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Beneath the bright smile

  • Published at 08:14 pm June 19th, 2014
Beneath the bright smile

I got to know Sardar Fazlul Karim (who died on June 15) after I joined Dhaka University as a lecturer in 1978. Though I had been a student from December 1972 onwards I had only been peripherally aware of the teachers in departments other than my own and a few in the English department.

As an escapee from Pakistan, I was way too busy in absorbing the shock of the new, a process which carried on for a considerable time. This shock in part was also from a campus environment where political ideologies were riddles wrapped up in enigmas. I had never before encountered such an atmosphere and environment, especially the middle-class Bengali’s fondness for radical politics and watery tea.

I joined the university after I graduated. After which I used to pop downstairs from our International Relations department to Political Science below, to the corner room of the Centre for Social Studies run by Dr B K Jahangir, or BKJ. To look at their journal, studies and reports, as well as their projects – the political economy of aid and dependence was something my department was blank about, and which to me now seemed central in any analysis of Bangladesh’s external relations.

It was there that I first noticed Sardar Fazlul Karim, who would sometimes come in for a quick chat with BKJ. From the very start he was friendly with me – on the way out, lifting the university-issue orange curtain at the door he would turn to me and flash that extraordinarily bright smile. I too would smile back and give a brief wave. But beneath the bright smile there was something austere about him.

The lean face, the gaunt body, the modest way of disappearing into the shadows of those long corridors – all hinted at privations and endurance. I asked, and got the highlights: the first-rate student, the hounding and jailing by Ayub Khan, elected to the Constituent Assembly from prison in 1954, the communist party membership, the renunciation of the university post, and the later reinstatement.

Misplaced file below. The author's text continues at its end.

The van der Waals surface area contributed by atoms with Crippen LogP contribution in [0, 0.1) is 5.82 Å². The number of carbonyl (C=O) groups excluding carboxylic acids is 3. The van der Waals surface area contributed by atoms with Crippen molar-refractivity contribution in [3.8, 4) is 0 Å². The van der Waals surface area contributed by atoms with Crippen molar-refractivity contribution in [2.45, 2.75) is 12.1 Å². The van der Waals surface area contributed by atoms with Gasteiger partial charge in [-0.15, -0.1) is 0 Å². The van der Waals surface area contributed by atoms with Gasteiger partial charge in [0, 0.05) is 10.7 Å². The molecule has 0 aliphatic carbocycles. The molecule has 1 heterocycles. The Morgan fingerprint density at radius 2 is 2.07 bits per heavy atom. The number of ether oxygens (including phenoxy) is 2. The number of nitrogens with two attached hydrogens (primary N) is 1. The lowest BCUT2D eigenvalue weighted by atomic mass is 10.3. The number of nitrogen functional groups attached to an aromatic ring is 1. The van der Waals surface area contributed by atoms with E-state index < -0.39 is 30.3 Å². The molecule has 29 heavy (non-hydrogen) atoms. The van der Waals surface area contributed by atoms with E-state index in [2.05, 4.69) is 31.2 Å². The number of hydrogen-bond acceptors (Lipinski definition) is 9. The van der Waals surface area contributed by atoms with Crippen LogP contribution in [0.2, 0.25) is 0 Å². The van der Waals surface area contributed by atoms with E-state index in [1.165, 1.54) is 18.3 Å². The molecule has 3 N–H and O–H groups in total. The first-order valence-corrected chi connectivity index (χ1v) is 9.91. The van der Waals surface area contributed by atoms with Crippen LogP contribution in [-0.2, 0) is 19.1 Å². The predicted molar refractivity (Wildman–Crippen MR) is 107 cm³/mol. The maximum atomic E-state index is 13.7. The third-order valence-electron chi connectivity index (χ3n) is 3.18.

I instantly warmed to the tale. So there was steel beneath the gentleness – always an attractive quality. But also because he was an old-line Bolshevik, one of the old-guard Communist Party. By this time I had some clue to the politics around me – the Pinkies, Blues and the Whites among the teachers, not the least resembling football team colours – and the daunting array of the leading student fronts. Hard core Maoists and Moscow-wallahs, with all shades in between. This moitree and that co-ordinating council. That Union and this League.

I had also to dislike the Maoists around me. In larger terms of course I always had a quarrel with them over China’s role in 1971. How could so many of the Maoists sneer at a liberation struggle fighting against calculated genocide, a struggle where the masses had plunged in? How could you bow and scrape to a regime that was supplying arms that was killing your own people daily? Why venerate Mao if he was with the Pakistani junta?

With the Chinese themselves I had no real quarrel – they were following their state interests. But the local Maoists, these Bengalis, what were they thinking, colluding with their nation’s killers? I tended to dislike them personally too for their intense factionalism and cold-bloodedness. They were people best given a wide berth.

The Moscow-wallahs, on the other hand, though they salaamed an oligarchic monstrosity in Kremlin, at least had fought the Pakistan army tooth and nail in 1971. And personally I liked them – they tended to have loyalties, to be warm human beings, and no less important, could be rather literary in a genteel way, knowledgeable about “Anna Karenina”. I could get along with them, even when their proletarian instincts were roused by my manifestly regressive class consciousness. But here I would agree with them: after all, how far could you trust somebody who liked cricket!

And Sardar Fazlul Karim was of this stock! Fine with me, then! So now whenever I spotted Sardar sir sitting in the arts faculty teachers’ lounge in the Arts Faculty building I would walk over and exchange pleasantries. He had innate courtesy. Once we spent some time side by side doing the khata kata for the university entrance exams (yes, I am talking of those days!), with me complaining about the quality of the scripts and the food served and Sardar sir laughing at some of my more outre comments.